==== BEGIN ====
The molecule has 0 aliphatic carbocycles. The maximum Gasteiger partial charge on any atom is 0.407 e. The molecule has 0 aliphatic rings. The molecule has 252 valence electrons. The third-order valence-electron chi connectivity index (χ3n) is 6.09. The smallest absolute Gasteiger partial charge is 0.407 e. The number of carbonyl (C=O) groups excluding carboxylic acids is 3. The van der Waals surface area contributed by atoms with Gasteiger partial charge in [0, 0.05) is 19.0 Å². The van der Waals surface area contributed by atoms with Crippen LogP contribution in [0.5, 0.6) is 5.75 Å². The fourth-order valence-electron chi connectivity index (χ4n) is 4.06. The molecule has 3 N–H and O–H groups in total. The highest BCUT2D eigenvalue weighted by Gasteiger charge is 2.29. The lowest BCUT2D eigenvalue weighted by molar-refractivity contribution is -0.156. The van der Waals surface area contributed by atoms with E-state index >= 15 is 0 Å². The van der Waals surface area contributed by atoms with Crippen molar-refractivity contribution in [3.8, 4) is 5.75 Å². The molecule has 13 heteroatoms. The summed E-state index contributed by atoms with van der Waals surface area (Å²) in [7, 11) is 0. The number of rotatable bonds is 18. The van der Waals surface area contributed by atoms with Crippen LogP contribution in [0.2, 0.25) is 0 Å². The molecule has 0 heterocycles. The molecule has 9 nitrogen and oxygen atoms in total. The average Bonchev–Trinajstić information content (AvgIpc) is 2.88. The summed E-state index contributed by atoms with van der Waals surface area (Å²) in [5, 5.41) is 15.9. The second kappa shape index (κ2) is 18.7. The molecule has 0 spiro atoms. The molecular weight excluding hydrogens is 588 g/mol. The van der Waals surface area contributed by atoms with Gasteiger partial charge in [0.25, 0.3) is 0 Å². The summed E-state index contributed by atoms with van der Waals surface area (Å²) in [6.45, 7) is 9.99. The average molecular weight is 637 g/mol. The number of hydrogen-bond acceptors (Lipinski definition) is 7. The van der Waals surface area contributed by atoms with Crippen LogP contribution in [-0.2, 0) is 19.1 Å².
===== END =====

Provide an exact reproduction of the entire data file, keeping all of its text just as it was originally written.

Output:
The molecule has 0 aliphatic carbocycles. The maximum Gasteiger partial charge on any atom is 0.407 e. The molecule has 0 aliphatic rings. The molecule has 252 valence electrons. The third-order valence-electron chi connectivity index (χ3n) is 6.09. The smallest absolute Gasteiger partial charge is 0.407 e. The number of carbonyl (C=O) groups excluding carboxylic acids is 3. The van der Waals surface area contributed by atoms with Gasteiger partial charge in [0, 0.05) is 19.0 Å². The van der Waals surface area contributed by atoms with Crippen LogP contribution in [0.5, 0.6) is 5.75 Å². The fourth-order valence-electron chi connectivity index (χ4n) is 4.06. The molecule has 3 N–H and O–H groups in total. The highest BCUT2D eigenvalue weighted by Gasteiger charge is 2.29. The lowest BCUT2D eigenvalue weighted by molar-refractivity contribution is -0.156. The van der Waals surface area contributed by atoms with E-state index >= 15 is 0 Å². The van der Waals surface area contributed by atoms with Crippen molar-refractivity contribution in [3.8, 4) is 5.75 Å². The molecule has 13 heteroatoms. The summed E-state index contributed by atoms with van der Waals surface area (Å²) in [7, 11) is 0. The number of rotatable bonds is 18. The van der Waals surface area contributed by atoms with Crippen LogP contribution in [0.2, 0.25) is 0 Å². The molecule has 0 heterocycles. The molecule has 9 nitrogen and oxygen atoms in total. The average Bonchev–Trinajstić information content (AvgIpc) is 2.88. The summed E-state index contributed by atoms with van der Waals surface area (Å²) in [5, 5.41) is 15.9. The second kappa shape index (κ2) is 18.7. The molecule has 0 spiro atoms. The molecular weight excluding hydrogens is 588 g/mol. The van der Waals surface area contributed by atoms with Gasteiger partial charge in [0.25, 0.3) is 0 Å². The summed E-state index contributed by atoms with van der Waals surface area (Å²) in [6.45, 7) is 9.99. The average molecular weight is 637 g/mol. The number of hydrogen-bond acceptors (Lipinski definition) is 7. The van der Waals surface area contributed by atoms with Crippen LogP contribution in [-0.2, 0) is 19.1 Å².